How To Buy Your New Home

Posted by dagmar | |


  1. It’s much better to OWN your own home than to rent.  Here are some important steps to take. 
  2. Get a copy of your credit report and clean up your credit record as much as possible.
    A lender can be a huge help in this.
  3. Contact a Lender or your Bank and ask to speak  to a loan officer, tell them you want
    to buy a house, fill out an application, and get what’s called a Pre-Qualification Letter.  There
    may be a fee called the application fee of $35-$45.
  4. Find a Realtor (get referrals from your colleagues or friends). The seller pays the commission
    to your Realtor, so it costs you nothing to have a Realtor to represent you. Your realtor serves
    you by letting you know what houses are available that meet your needs (they have access to
    the FMLS or MLS database) and by answering your questions about the process. Having a Realtor
    to represent you should also help you get the best price since they are professionals trained to
    handle the negotiation process for you.
  5. Share with your Realtor what part(s) of town you want to live in, what kind of
    house you want, and how much you have been prequalified for.  
    Your Realtor
    will give you a list of houses that match your criteria. They can send it to you via e-mail or
    meet with you at their office and go through all of them.  After you choose the homes you like,
    they will take you to look at them.
  6. When you find a home you really like, ask your Realtor to get the Disclosure
    from the seller.
     The Seller’s Disclosure identifies if there are any problems with the home
    that the seller knows about, and which the seller must disclose to buyers by law.
  7. If the Seller’s Disclosure is to your satisfaction, your Realtor can pull up all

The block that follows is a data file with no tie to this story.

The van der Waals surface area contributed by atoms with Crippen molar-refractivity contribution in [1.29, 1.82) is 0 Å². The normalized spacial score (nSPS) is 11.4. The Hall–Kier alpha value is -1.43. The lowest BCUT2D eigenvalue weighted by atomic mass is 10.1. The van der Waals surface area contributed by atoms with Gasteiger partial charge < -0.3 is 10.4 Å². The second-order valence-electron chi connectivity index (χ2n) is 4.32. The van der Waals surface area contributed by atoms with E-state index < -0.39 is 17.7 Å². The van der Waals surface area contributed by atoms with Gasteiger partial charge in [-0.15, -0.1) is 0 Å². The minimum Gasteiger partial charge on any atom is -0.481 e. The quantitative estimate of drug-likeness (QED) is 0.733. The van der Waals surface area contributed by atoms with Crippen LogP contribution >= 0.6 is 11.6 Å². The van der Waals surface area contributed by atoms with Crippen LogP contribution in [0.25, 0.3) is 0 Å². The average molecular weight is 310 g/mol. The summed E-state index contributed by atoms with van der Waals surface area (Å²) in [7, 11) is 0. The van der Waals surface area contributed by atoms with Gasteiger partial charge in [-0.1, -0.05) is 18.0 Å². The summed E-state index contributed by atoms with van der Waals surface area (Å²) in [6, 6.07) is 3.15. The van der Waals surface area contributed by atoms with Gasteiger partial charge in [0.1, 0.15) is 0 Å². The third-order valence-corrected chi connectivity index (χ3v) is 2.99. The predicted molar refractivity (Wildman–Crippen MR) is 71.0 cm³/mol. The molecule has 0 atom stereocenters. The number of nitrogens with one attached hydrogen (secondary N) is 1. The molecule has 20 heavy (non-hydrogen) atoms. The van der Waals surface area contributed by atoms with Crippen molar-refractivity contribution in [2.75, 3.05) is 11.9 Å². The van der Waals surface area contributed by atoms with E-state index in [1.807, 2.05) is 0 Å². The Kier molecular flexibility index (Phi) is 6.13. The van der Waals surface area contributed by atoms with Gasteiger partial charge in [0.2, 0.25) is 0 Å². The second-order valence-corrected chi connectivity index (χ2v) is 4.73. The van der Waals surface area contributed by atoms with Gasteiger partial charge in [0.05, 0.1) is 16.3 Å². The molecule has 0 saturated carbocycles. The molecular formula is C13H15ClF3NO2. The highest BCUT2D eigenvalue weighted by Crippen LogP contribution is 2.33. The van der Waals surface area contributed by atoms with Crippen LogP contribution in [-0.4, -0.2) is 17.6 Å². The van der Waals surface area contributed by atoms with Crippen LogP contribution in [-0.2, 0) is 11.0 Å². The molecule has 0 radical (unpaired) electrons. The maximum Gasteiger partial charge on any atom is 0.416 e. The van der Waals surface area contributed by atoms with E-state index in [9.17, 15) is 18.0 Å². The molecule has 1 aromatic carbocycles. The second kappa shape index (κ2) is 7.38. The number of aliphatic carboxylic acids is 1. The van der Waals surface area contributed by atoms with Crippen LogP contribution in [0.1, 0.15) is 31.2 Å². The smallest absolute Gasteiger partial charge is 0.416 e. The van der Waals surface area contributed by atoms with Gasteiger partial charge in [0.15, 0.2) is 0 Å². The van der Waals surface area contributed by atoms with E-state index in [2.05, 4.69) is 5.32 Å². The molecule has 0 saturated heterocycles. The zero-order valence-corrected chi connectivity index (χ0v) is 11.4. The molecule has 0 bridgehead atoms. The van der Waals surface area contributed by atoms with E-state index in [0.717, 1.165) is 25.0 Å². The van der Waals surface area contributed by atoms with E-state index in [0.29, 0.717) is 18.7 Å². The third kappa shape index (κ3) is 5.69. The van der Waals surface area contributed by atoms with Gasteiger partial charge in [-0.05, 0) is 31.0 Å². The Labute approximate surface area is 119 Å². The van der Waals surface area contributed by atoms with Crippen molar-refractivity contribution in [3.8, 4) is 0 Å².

the comparables of the neighborhood and assist you with how much you
    should offer.
    Your Realtor will know if the home is priced correctly based on the comparables.
  8. You’ll make the offer by signing a contract and you will have to put down $1,000
    (or up to 5% of the purchase price).
    If the seller accepts your offer then they’ll sign too
    and you will be “Under Contract”. At this point you’re generally obligated to buy the house
    and the seller is generally obligated to sell, contingent on your home inspection and your
    loan approval (Make sure your Realtor adds proper contingencies into the contract to protect
    you, i.e. appraisal, etc.) 
  9. Have the house professionally inspected. You generally have to pay this yourself, at
    the time, and it will cost approximately $350 – $450. If the inspection turns up problems
    not listed on the disclosure which will cost a lot to fix, try to get the seller to lower the price
    or repair the problems before closing or walk away from the transaction if you cannot reach
    an agreement.
  10. The lender will have the home appraised to make sure it’s worth what you’re
    paying for it.
    (They don’t want to loan you $250,000 to buy a house that’s worth only
    $225,000.) You might have to pay this up front, otherwise it will be added to your closing
    costs. Besides paying for it up front if that’s required, you’re not involved in this step of the
  11. Find an insurance agent (ask friends for referrals) and get a quote. You can
    certainly price-shop 2-3 different companies if you like. You can also contact the agent
    with whom you have your car insurance. Pick one of the insurance companies and tell
    them you want the insurance. The cost will be added to your closing costs, so you don’t
    have to pay this separately.
  12. Closing. You go to the attorney’s office that’s handling the closing (a title company or
    an attorney, usually selected by the lender or the seller), to sign all the paperwork. You’ll 
    need the balance of your down payment and closing costs (amount that was quoted to you
    by your lender on the “Good Faith Estimate” wired over to the closing attorney. You don’t
    need to get a check for the mortgage loan; the bank will wire that directly to the office handling
    the closing. You will also need to bring a picture ID and a copy of your home insurance policy
    if it has not yet been sent over to your lender.  Prepare to spend up to an hour at the closing. 
  13. Moving & Utilities – you should have already contacted your mover to arrange the move
    and switched over your utilities before closing to make sure you have heat and lights at the house.
  14. ENJOY your new home! 

 HVACAtlanta2 How To Buy Your New Home

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